# Negative level shifter

I need to connect two circuits that use different PSU voltages. The first is a microcontroller clock generator, it outputs a clock 0V to 3.3V at 150KHz as maximum freq. I need to connect this clock to a CD4047 (pin.3) on the second circuit. But the second circuit uses negative supply voltage and I cannot change that. So the CD4047 is powered with -15V and 0V. Obviously it won't accept my clock as is. I think I need a level shifter that converts the positive level of the clock to -15V or lower (I don't mind about the phase of the clock).

I tried the circuit shown in Figure 2 here: https://www.maximintegrated.com/en/app-notes/index.mvp/id/4414 I used a LM393 instead of the comparator used in that schematic, and powered it with 0V on pin 8 and -15V on pin 4 But it didn't work, maybe I got something wrong

Do you have any example tha I could use, or a different approach to do this task? Thank you

• High speed opto-coupler? May 14 '17 at 12:09
• a simpler solution for 3.3V square wave clock is AC couple with a very small current limited 100~1000pF cap to ANY logic inverter gate with 1M to 10M feedback R using of course using a spare gate using Vss=-15V and Vdd=0V to get a 15V square wave out. May 16 '17 at 0:08

I'd rather go with a simple common base level shifter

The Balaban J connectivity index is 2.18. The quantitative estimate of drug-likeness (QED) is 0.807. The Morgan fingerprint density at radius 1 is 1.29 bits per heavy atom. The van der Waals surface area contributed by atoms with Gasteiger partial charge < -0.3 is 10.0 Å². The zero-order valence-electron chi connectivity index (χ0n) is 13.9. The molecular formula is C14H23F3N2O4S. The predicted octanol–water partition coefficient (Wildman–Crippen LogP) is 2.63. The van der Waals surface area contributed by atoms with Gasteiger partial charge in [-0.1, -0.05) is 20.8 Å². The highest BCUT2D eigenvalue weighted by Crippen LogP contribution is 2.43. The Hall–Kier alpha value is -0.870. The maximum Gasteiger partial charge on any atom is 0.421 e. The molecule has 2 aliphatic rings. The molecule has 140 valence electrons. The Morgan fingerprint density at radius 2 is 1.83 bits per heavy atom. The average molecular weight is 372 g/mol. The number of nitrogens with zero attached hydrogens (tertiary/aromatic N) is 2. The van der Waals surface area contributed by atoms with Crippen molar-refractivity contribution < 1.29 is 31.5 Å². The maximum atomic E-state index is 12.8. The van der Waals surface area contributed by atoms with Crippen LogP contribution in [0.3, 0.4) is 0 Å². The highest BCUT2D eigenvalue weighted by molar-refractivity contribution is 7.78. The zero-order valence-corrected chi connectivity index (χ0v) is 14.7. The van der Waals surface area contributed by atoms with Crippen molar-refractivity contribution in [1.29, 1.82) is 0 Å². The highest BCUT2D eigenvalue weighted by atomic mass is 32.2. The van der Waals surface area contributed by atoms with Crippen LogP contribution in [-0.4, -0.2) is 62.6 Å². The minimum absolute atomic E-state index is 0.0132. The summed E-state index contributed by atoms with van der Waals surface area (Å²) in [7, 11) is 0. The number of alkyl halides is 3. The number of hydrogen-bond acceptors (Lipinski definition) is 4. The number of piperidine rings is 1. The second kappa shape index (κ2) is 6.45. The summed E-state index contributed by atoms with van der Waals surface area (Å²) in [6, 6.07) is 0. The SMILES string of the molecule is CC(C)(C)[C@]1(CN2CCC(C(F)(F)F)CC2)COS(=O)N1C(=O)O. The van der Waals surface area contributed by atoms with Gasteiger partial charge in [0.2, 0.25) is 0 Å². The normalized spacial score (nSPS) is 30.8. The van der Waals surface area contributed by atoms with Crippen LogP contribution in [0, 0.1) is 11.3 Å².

simulate this circuit – Schematic created using CircuitLab

R1 is choosen not to saturate Q1 looking for "high speed" turn-off. In this conditions fall time is mostly ruled by R2 and output stray capacitance.

Output clock more probably swings from 0V to around 13V w.r.t the -15V line. This should be more than adeguate to 4047 input.

The problem with your circuit is that you are applying voltages to the LM393's inputs that are higher than it's positive supply voltage. This violates the input common-mode range spec (found in section 6.5 of the TI datasheet).

Carloc's answer is probably what I would do if I was solving this from scratch. But since you presumably have some LM393's on hand, you could also try this:

First get a new LM393 because you may have blown up the first one. Then try powering your LM393 with +3.3 and -15V instead of 0 and -15 V, so the input voltage won't be outside the power rails.

Because the allowed input common-mode range goes only to Vcc-1.5 V, you'll need to use a voltage divider to scale your 3.3 V high level down to, say, 1.6 V. And of course set the reference voltage on the other comparator input to about half of that (0.8 V).

Notice that LM393 has an open collector output (different from the MAX913) so you'll need a pull-up resistor on the output. This is a good thing for you because it means you can pull up the output to whatever voltage you like (0 V) and the output high level will be at that voltage instead of the positive rail voltage (Now +3.3 V).